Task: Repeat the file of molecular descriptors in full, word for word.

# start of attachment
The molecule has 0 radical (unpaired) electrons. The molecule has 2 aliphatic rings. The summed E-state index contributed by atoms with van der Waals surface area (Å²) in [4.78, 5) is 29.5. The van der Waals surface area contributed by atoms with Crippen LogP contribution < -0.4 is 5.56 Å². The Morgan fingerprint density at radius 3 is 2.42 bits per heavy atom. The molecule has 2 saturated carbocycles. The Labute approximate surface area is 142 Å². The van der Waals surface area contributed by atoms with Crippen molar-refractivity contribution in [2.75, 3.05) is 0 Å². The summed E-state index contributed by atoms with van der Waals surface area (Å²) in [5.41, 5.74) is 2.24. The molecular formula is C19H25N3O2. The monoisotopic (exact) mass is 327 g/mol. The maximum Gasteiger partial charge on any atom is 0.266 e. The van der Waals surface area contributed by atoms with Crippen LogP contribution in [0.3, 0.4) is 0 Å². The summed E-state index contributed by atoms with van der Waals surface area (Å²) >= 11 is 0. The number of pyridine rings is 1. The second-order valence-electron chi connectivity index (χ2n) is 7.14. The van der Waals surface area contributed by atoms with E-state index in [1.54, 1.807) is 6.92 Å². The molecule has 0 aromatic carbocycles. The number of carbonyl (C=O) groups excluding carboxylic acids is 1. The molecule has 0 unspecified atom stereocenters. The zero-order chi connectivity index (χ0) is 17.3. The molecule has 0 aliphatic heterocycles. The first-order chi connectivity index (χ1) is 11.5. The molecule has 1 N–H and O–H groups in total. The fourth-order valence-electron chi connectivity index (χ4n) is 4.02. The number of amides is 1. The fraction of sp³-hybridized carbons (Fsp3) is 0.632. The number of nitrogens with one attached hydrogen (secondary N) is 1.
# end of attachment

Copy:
The molecule has 0 radical (unpaired) electrons. The molecule has 2 aliphatic rings. The summed E-state index contributed by atoms with van der Waals surface area (Å²) in [4.78, 5) is 29.5. The van der Waals surface area contributed by atoms with Crippen LogP contribution < -0.4 is 5.56 Å². The Morgan fingerprint density at radius 3 is 2.42 bits per heavy atom. The molecule has 2 saturated carbocycles. The Labute approximate surface area is 142 Å². The van der Waals surface area contributed by atoms with Crippen molar-refractivity contribution in [2.75, 3.05) is 0 Å². The summed E-state index contributed by atoms with van der Waals surface area (Å²) in [5.41, 5.74) is 2.24. The molecular formula is C19H25N3O2. The monoisotopic (exact) mass is 327 g/mol. The maximum Gasteiger partial charge on any atom is 0.266 e. The van der Waals surface area contributed by atoms with Crippen LogP contribution in [0.3, 0.4) is 0 Å². The summed E-state index contributed by atoms with van der Waals surface area (Å²) >= 11 is 0. The number of pyridine rings is 1. The second-order valence-electron chi connectivity index (χ2n) is 7.14. The van der Waals surface area contributed by atoms with E-state index in [1.54, 1.807) is 6.92 Å². The molecule has 0 aromatic carbocycles. The number of carbonyl (C=O) groups excluding carboxylic acids is 1. The molecule has 0 unspecified atom stereocenters. The zero-order chi connectivity index (χ0) is 17.3. The molecule has 0 aliphatic heterocycles. The first-order chi connectivity index (χ1) is 11.5. The molecule has 1 N–H and O–H groups in total. The fourth-order valence-electron chi connectivity index (χ4n) is 4.02. The number of amides is 1. The fraction of sp³-hybridized carbons (Fsp3) is 0.632. The number of nitrogens with one attached hydrogen (secondary N) is 1.